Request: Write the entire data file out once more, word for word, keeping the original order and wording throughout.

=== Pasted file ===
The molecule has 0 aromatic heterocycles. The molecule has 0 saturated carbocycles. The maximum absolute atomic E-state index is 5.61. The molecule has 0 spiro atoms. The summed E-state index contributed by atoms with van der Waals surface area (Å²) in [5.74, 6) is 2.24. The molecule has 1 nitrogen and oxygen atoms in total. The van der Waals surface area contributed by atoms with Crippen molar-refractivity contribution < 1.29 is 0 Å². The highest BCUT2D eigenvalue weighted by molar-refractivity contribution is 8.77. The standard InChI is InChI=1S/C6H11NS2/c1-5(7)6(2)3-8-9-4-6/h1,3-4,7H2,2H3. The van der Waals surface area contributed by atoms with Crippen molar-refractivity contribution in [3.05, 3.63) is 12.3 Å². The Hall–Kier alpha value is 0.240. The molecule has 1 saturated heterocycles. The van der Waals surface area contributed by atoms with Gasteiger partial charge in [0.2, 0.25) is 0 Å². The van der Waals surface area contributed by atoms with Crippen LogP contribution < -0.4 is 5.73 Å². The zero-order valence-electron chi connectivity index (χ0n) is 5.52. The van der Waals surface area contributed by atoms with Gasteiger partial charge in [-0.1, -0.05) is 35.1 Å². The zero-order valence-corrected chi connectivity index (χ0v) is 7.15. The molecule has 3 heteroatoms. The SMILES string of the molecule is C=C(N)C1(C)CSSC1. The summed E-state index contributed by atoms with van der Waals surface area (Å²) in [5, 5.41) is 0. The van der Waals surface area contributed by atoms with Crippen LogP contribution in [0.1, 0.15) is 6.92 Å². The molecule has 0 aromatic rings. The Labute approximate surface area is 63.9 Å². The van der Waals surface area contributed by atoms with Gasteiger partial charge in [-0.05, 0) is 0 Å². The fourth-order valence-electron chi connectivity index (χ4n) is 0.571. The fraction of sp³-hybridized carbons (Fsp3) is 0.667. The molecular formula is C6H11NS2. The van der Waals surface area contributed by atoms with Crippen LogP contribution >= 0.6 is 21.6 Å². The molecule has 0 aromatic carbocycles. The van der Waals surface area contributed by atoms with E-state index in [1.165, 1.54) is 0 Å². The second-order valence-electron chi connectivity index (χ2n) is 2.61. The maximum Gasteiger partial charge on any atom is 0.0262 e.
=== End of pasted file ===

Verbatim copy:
The molecule has 0 aromatic heterocycles. The molecule has 0 saturated carbocycles. The maximum absolute atomic E-state index is 5.61. The molecule has 0 spiro atoms. The summed E-state index contributed by atoms with van der Waals surface area (Å²) in [5.74, 6) is 2.24. The molecule has 1 nitrogen and oxygen atoms in total. The van der Waals surface area contributed by atoms with Crippen molar-refractivity contribution < 1.29 is 0 Å². The highest BCUT2D eigenvalue weighted by molar-refractivity contribution is 8.77. The standard InChI is InChI=1S/C6H11NS2/c1-5(7)6(2)3-8-9-4-6/h1,3-4,7H2,2H3. The van der Waals surface area contributed by atoms with Crippen molar-refractivity contribution in [3.05, 3.63) is 12.3 Å². The Hall–Kier alpha value is 0.240. The molecule has 1 saturated heterocycles. The van der Waals surface area contributed by atoms with Gasteiger partial charge in [0.2, 0.25) is 0 Å². The van der Waals surface area contributed by atoms with Crippen LogP contribution < -0.4 is 5.73 Å². The zero-order valence-electron chi connectivity index (χ0n) is 5.52. The van der Waals surface area contributed by atoms with Gasteiger partial charge in [-0.1, -0.05) is 35.1 Å². The zero-order valence-corrected chi connectivity index (χ0v) is 7.15. The molecule has 3 heteroatoms. The SMILES string of the molecule is C=C(N)C1(C)CSSC1. The summed E-state index contributed by atoms with van der Waals surface area (Å²) in [5, 5.41) is 0. The van der Waals surface area contributed by atoms with Crippen LogP contribution in [0.1, 0.15) is 6.92 Å². The molecule has 0 aromatic rings. The Labute approximate surface area is 63.9 Å². The van der Waals surface area contributed by atoms with Gasteiger partial charge in [-0.05, 0) is 0 Å². The fourth-order valence-electron chi connectivity index (χ4n) is 0.571. The fraction of sp³-hybridized carbons (Fsp3) is 0.667. The molecular formula is C6H11NS2. The van der Waals surface area contributed by atoms with Crippen LogP contribution >= 0.6 is 21.6 Å². The molecule has 0 aromatic carbocycles. The van der Waals surface area contributed by atoms with E-state index in [1.165, 1.54) is 0 Å². The second-order valence-electron chi connectivity index (χ2n) is 2.61. The maximum Gasteiger partial charge on any atom is 0.0262 e.